By Tim Page
Washington Post Staff Writer
Tuesday, March 13, 2007
An orchestra is only as strong as the musicians who play in it, and four of the National Symphony Orchestra's strongest joined forces for a fine chamber music concert Sunday afternoon at the Kennedy Center Terrace Theater.
By now, concertmaster Nurit Bar-Josef, first violist Daniel Foster, first cellist David Hardy and pianist Lambert Orkis are used to each other's work. (Bar-Josef, the youngest and most recent addition to the NSO of the four, has been with the ensemble the better part of a decade.) But the warmth, drive and mutual sympathy with which they play together is especially apparent when they leave behind the other 96 musicians in the NSO and appear as the Kennedy Center Chamber Players.
It was a strenuous program -- the dense, quasi-orchestral Piano Quartet in C Minor, Op. 60, by Johannes Brahms; Antonin Dvorak's Trio in E Minor ("Dumky"); and Igor Stravinsky's distillation of his own "Pulcinella," which is itself a modernist take on some baroque Italian composers.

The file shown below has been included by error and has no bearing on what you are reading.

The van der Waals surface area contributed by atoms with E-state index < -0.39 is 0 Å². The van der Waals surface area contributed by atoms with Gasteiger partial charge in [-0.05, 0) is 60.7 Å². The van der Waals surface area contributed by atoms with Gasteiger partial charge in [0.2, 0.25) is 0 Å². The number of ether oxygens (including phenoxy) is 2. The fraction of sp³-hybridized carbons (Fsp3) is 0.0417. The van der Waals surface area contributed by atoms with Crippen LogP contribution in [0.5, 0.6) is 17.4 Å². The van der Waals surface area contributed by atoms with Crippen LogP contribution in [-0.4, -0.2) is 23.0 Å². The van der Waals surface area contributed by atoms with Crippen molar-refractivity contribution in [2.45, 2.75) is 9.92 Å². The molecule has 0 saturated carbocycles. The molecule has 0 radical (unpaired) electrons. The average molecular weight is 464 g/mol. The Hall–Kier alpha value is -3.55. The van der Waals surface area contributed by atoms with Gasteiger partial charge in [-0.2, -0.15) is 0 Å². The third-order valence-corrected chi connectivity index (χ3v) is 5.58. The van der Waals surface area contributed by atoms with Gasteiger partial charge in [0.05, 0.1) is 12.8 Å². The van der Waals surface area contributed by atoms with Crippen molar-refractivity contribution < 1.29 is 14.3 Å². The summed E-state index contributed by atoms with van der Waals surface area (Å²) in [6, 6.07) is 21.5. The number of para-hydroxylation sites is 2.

The Stravinsky, which began the afternoon, is called "Suite Italienne" in its arrangement for cello and piano, and to this taste, it will always seem a thin shadow of the bejeweled marvel he made of "Pulcinella." Still, it is Stravinsky's only large piece for cello, so if you want to play his music on that instrument, your options are limited -- and it would be hard to imagine a more vibrant and deftly characterized rendition than the one played by Hardy and Orkis.
On paper, the "Dumky" -- the name comes from a folk dance originated in the Ukraine -- can sound quite dull: a sequence of movements that all begin slowly and then speed up dramatically, one after another. Still, as with Haydn's "Seven Last Words From the Cross," which is seven long, slow movements in a row, the composer's genius transcends what might initially seem an unpromising form.
Bar-Josef and Hardy seemed to be fighting a friendly duel for much of the piece -- I've rarely heard her tone so amped up, and, for once, the sound of the cello was not lost underneath the other instruments. It was a spirited and exciting performance, and Orkis once again proved himself a master of collaborative musicmaking.